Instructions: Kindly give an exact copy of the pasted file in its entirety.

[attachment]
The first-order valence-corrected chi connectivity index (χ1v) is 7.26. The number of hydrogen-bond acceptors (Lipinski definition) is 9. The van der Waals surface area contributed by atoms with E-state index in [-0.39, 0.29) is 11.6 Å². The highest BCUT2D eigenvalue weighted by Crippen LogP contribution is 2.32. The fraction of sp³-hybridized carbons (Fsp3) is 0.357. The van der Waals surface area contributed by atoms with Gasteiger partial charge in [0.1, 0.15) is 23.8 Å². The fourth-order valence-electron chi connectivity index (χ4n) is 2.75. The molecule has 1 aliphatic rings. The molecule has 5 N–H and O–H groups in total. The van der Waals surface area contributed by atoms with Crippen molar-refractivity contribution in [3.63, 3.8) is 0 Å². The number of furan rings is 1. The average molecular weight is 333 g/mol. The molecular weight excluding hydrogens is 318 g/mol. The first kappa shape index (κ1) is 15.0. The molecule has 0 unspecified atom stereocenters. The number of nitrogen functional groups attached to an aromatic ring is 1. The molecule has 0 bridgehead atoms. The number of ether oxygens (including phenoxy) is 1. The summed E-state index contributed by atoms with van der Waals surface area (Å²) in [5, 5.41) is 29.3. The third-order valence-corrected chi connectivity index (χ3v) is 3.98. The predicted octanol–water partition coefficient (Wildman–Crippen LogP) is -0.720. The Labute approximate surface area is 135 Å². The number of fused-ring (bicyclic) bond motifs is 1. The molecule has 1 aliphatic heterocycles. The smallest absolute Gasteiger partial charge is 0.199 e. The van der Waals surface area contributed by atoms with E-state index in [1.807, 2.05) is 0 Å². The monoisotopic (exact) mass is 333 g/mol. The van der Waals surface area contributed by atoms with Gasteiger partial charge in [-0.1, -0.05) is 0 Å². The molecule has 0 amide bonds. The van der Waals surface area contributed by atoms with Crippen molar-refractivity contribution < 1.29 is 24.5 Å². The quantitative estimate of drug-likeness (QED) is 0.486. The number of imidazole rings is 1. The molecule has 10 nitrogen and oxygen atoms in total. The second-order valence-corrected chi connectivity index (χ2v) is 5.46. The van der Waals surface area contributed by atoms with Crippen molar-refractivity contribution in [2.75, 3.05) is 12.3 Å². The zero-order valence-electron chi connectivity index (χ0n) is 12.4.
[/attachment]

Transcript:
The first-order valence-corrected chi connectivity index (χ1v) is 7.26. The number of hydrogen-bond acceptors (Lipinski definition) is 9. The van der Waals surface area contributed by atoms with E-state index in [-0.39, 0.29) is 11.6 Å². The highest BCUT2D eigenvalue weighted by Crippen LogP contribution is 2.32. The fraction of sp³-hybridized carbons (Fsp3) is 0.357. The van der Waals surface area contributed by atoms with Gasteiger partial charge in [0.1, 0.15) is 23.8 Å². The fourth-order valence-electron chi connectivity index (χ4n) is 2.75. The molecule has 1 aliphatic rings. The molecule has 5 N–H and O–H groups in total. The van der Waals surface area contributed by atoms with Crippen molar-refractivity contribution in [3.63, 3.8) is 0 Å². The number of furan rings is 1. The average molecular weight is 333 g/mol. The molecular weight excluding hydrogens is 318 g/mol. The first kappa shape index (κ1) is 15.0. The molecule has 0 unspecified atom stereocenters. The number of nitrogen functional groups attached to an aromatic ring is 1. The molecule has 0 bridgehead atoms. The number of ether oxygens (including phenoxy) is 1. The summed E-state index contributed by atoms with van der Waals surface area (Å²) in [5, 5.41) is 29.3. The third-order valence-corrected chi connectivity index (χ3v) is 3.98. The predicted octanol–water partition coefficient (Wildman–Crippen LogP) is -0.720. The Labute approximate surface area is 135 Å². The number of fused-ring (bicyclic) bond motifs is 1. The molecule has 1 aliphatic heterocycles. The smallest absolute Gasteiger partial charge is 0.199 e. The van der Waals surface area contributed by atoms with E-state index in [1.807, 2.05) is 0 Å². The monoisotopic (exact) mass is 333 g/mol. The van der Waals surface area contributed by atoms with Gasteiger partial charge in [-0.1, -0.05) is 0 Å². The molecule has 0 amide bonds. The van der Waals surface area contributed by atoms with Crippen molar-refractivity contribution < 1.29 is 24.5 Å². The quantitative estimate of drug-likeness (QED) is 0.486. The number of imidazole rings is 1. The molecule has 10 nitrogen and oxygen atoms in total. The second-order valence-corrected chi connectivity index (χ2v) is 5.46. The van der Waals surface area contributed by atoms with Crippen molar-refractivity contribution in [2.75, 3.05) is 12.3 Å². The zero-order valence-electron chi connectivity index (χ0n) is 12.4.